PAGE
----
Topological order is now being established as a central criterion for characterizing and classifying ground states of condensed matter systems and complements categorizations basedon symmetries. Fractional quantum Hall systems and quantum spin liquids are receiving substantial interest because of their intriguing quantum correlations, their exotic excitations and prospects for protecting stored quantum information against errors. Here we show that the Hamiltonian of the central model of this class of systems, the Toric Code, can be directly implemented as an analog quantum simulator in lattices of superconducting circuits. The four-body interactions, which lie at its heart, are in our concept realized via Superconducting Quantum Interference Devices (SQUIDs) that are driven by a suitably oscillating flux bias. All physical qubits and coupling SQUIDs can be individually controlled with high precision. Topologically ordered states can be prepared via an adiabatic ramp of the stabilizer interactions. Strings of qubit operators, including the stabilizers and correlations along non-contractible loops, can be read out via a capacitive coupling to read-out resonators. Moreover, the available single qubit operations allow to create and propagate elementary excitations of the Toric Code and to verify their fractional statistics. The architecture we propose allows to implement a large variety of many-body interactions and thus provides a versatile analog quantum simulator for topological order and lattice gauge theories.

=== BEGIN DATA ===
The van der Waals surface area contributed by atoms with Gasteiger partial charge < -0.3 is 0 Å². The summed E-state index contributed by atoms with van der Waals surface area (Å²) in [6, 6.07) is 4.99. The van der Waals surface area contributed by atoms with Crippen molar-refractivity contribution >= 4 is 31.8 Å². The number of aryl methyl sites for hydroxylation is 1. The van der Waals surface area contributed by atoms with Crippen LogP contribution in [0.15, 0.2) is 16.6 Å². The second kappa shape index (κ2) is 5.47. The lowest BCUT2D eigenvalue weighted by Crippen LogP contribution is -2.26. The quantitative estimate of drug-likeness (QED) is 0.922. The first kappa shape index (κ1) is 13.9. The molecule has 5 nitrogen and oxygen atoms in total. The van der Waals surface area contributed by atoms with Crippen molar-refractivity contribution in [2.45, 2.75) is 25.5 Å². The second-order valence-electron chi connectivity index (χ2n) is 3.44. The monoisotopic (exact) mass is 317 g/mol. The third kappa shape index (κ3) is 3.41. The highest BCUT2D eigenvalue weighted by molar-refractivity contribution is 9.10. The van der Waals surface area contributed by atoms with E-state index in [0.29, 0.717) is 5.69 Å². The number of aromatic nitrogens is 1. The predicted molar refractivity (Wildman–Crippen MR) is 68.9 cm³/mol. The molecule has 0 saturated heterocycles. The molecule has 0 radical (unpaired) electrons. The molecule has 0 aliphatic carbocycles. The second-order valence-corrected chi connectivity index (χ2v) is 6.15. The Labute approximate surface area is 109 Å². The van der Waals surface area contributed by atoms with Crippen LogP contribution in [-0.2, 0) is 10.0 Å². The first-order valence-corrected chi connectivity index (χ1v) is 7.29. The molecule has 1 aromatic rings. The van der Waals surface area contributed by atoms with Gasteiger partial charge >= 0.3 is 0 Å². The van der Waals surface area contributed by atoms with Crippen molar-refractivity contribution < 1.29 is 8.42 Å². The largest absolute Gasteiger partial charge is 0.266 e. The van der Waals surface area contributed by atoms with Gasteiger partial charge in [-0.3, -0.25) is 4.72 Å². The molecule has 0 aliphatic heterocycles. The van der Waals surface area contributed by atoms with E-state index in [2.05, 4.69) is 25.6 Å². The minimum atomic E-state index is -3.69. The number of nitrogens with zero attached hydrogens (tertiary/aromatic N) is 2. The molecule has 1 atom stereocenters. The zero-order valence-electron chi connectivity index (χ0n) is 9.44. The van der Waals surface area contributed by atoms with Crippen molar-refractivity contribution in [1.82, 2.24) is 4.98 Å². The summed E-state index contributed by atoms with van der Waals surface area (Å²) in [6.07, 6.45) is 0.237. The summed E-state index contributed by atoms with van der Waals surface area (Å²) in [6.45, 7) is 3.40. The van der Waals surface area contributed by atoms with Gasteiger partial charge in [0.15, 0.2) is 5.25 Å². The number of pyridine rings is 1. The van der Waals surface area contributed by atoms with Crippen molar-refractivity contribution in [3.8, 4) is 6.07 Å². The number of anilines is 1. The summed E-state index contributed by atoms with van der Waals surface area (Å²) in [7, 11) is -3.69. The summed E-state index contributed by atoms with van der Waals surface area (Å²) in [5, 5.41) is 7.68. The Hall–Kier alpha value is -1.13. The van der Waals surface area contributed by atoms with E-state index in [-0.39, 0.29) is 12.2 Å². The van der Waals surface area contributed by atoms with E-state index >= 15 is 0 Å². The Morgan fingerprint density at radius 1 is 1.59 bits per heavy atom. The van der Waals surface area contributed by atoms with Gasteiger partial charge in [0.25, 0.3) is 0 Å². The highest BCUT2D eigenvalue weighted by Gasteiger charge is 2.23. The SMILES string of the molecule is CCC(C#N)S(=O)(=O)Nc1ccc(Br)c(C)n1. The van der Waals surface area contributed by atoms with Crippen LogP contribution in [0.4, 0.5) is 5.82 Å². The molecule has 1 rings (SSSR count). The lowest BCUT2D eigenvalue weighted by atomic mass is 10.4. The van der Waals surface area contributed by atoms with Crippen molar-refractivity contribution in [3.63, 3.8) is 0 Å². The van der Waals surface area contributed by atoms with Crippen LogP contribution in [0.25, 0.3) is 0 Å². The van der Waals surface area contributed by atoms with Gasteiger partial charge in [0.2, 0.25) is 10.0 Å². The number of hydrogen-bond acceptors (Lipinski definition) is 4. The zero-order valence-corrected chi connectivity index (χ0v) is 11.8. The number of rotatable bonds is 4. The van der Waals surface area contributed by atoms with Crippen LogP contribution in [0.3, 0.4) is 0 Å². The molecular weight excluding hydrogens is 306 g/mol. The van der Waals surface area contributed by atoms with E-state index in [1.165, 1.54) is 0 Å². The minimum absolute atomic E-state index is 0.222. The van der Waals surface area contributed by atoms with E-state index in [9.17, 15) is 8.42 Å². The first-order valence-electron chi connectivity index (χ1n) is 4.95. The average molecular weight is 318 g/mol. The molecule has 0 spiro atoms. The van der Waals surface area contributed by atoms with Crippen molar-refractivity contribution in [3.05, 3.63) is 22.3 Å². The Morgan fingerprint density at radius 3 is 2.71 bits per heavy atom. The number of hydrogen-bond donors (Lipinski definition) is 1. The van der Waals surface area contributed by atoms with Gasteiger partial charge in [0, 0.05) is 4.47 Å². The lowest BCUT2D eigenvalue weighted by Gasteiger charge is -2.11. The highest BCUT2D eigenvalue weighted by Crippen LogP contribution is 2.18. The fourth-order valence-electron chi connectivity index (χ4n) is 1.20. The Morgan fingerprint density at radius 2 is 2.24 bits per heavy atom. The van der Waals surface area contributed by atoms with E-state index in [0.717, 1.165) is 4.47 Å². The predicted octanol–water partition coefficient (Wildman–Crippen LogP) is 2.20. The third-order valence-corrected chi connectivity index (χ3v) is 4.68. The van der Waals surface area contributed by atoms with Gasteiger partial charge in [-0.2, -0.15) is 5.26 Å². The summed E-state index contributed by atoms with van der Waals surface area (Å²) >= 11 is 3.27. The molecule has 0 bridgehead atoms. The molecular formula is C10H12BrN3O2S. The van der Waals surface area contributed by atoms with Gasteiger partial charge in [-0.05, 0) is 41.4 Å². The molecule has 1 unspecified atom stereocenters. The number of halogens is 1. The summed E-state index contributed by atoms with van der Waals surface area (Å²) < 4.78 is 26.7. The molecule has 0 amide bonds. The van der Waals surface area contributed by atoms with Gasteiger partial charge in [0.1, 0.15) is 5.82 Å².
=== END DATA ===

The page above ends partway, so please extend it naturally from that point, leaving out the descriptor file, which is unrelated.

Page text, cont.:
We propose a hybrid system with quantum mechanical three-body interactions between photons, phonons, and qubit excitations. These interactions take place in a circuit quantum electrodynamicalarchitecture with a superconducting microwave resonator coupled to a transmon qubit whose shunt capacitance is free to mechanically oscillate. We show that this system design features a three-mode polariton–mechanical mode and a nonlinear transmon–mechanical mode interaction in the strong coupling regime. Together with the strong resonator–transmon interaction, these properties provide intriguing opportunities for manipulations of this hybrid quantum system. We show, in particular, the feasibility of cooling the mechanical motion down to its ground state and preparing various nonclassical states including mechanical Fock and cat states and hybrid tripartite entangled states.